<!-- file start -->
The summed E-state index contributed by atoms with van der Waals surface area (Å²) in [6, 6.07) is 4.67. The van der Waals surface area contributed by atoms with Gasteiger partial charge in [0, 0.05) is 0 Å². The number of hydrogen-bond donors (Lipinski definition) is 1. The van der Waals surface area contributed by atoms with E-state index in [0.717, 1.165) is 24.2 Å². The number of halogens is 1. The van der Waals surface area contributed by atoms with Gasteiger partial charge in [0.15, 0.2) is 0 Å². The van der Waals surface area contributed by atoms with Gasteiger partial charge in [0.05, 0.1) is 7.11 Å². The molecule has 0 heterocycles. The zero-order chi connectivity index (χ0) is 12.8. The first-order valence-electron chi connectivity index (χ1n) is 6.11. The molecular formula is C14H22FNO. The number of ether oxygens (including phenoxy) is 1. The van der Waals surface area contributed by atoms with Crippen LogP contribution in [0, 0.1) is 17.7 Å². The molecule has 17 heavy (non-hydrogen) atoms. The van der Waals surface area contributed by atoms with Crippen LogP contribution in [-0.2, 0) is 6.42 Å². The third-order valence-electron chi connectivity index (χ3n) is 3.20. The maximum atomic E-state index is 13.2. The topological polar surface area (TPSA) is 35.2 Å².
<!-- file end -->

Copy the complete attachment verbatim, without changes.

The summed E-state index contributed by atoms with van der Waals surface area (Å²) in [6, 6.07) is 4.67. The van der Waals surface area contributed by atoms with Gasteiger partial charge in [0, 0.05) is 0 Å². The number of hydrogen-bond donors (Lipinski definition) is 1. The van der Waals surface area contributed by atoms with E-state index in [0.717, 1.165) is 24.2 Å². The number of halogens is 1. The van der Waals surface area contributed by atoms with Gasteiger partial charge in [0.15, 0.2) is 0 Å². The van der Waals surface area contributed by atoms with Gasteiger partial charge in [0.05, 0.1) is 7.11 Å². The molecule has 0 heterocycles. The zero-order chi connectivity index (χ0) is 12.8. The first-order valence-electron chi connectivity index (χ1n) is 6.11. The molecular formula is C14H22FNO. The number of ether oxygens (including phenoxy) is 1. The van der Waals surface area contributed by atoms with Crippen LogP contribution in [0, 0.1) is 17.7 Å². The molecule has 17 heavy (non-hydrogen) atoms. The van der Waals surface area contributed by atoms with Crippen LogP contribution in [-0.2, 0) is 6.42 Å². The third-order valence-electron chi connectivity index (χ3n) is 3.20. The maximum atomic E-state index is 13.2. The topological polar surface area (TPSA) is 35.2 Å².